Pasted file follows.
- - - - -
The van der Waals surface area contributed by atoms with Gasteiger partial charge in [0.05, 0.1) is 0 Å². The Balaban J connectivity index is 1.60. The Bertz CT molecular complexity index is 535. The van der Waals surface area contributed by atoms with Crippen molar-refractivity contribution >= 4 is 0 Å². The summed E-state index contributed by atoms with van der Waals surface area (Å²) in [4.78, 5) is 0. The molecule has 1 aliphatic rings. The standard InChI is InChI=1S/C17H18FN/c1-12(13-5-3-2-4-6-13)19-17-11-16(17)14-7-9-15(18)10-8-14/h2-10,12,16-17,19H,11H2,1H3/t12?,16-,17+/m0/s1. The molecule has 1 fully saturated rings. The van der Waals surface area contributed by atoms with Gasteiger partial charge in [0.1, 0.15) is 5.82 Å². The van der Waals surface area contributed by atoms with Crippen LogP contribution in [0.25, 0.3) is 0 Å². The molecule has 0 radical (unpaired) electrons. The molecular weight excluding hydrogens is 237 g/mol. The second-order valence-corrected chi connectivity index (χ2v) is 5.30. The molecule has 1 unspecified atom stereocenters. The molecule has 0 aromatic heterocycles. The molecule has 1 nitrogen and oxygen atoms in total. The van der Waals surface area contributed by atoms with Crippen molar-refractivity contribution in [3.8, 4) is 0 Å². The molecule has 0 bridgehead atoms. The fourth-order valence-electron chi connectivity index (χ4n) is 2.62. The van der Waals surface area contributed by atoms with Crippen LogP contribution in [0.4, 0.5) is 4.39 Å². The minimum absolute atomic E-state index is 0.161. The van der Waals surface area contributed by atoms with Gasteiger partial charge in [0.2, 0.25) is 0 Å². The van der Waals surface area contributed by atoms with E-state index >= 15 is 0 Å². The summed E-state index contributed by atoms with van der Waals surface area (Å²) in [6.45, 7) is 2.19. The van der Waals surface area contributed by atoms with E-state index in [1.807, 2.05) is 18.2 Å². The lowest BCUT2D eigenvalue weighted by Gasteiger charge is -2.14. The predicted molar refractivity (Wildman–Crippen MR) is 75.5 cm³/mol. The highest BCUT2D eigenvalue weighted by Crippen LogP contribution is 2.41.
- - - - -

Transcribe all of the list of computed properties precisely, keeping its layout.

The van der Waals surface area contributed by atoms with Gasteiger partial charge in [0.05, 0.1) is 0 Å². The Balaban J connectivity index is 1.60. The Bertz CT molecular complexity index is 535. The van der Waals surface area contributed by atoms with Crippen molar-refractivity contribution >= 4 is 0 Å². The summed E-state index contributed by atoms with van der Waals surface area (Å²) in [4.78, 5) is 0. The molecule has 1 aliphatic rings. The standard InChI is InChI=1S/C17H18FN/c1-12(13-5-3-2-4-6-13)19-17-11-16(17)14-7-9-15(18)10-8-14/h2-10,12,16-17,19H,11H2,1H3/t12?,16-,17+/m0/s1. The molecule has 1 fully saturated rings. The van der Waals surface area contributed by atoms with Gasteiger partial charge in [0.1, 0.15) is 5.82 Å². The van der Waals surface area contributed by atoms with Crippen LogP contribution in [0.25, 0.3) is 0 Å². The molecule has 0 radical (unpaired) electrons. The molecular weight excluding hydrogens is 237 g/mol. The second-order valence-corrected chi connectivity index (χ2v) is 5.30. The molecule has 1 unspecified atom stereocenters. The molecule has 0 aromatic heterocycles. The molecule has 1 nitrogen and oxygen atoms in total. The van der Waals surface area contributed by atoms with Crippen molar-refractivity contribution in [3.8, 4) is 0 Å². The molecule has 0 bridgehead atoms. The fourth-order valence-electron chi connectivity index (χ4n) is 2.62. The van der Waals surface area contributed by atoms with Crippen LogP contribution in [0.4, 0.5) is 4.39 Å². The minimum absolute atomic E-state index is 0.161. The van der Waals surface area contributed by atoms with Gasteiger partial charge in [0.2, 0.25) is 0 Å². The van der Waals surface area contributed by atoms with E-state index >= 15 is 0 Å². The summed E-state index contributed by atoms with van der Waals surface area (Å²) in [6.45, 7) is 2.19. The van der Waals surface area contributed by atoms with E-state index in [1.807, 2.05) is 18.2 Å². The lowest BCUT2D eigenvalue weighted by Gasteiger charge is -2.14. The predicted molar refractivity (Wildman–Crippen MR) is 75.5 cm³/mol. The highest BCUT2D eigenvalue weighted by Crippen LogP contribution is 2.41.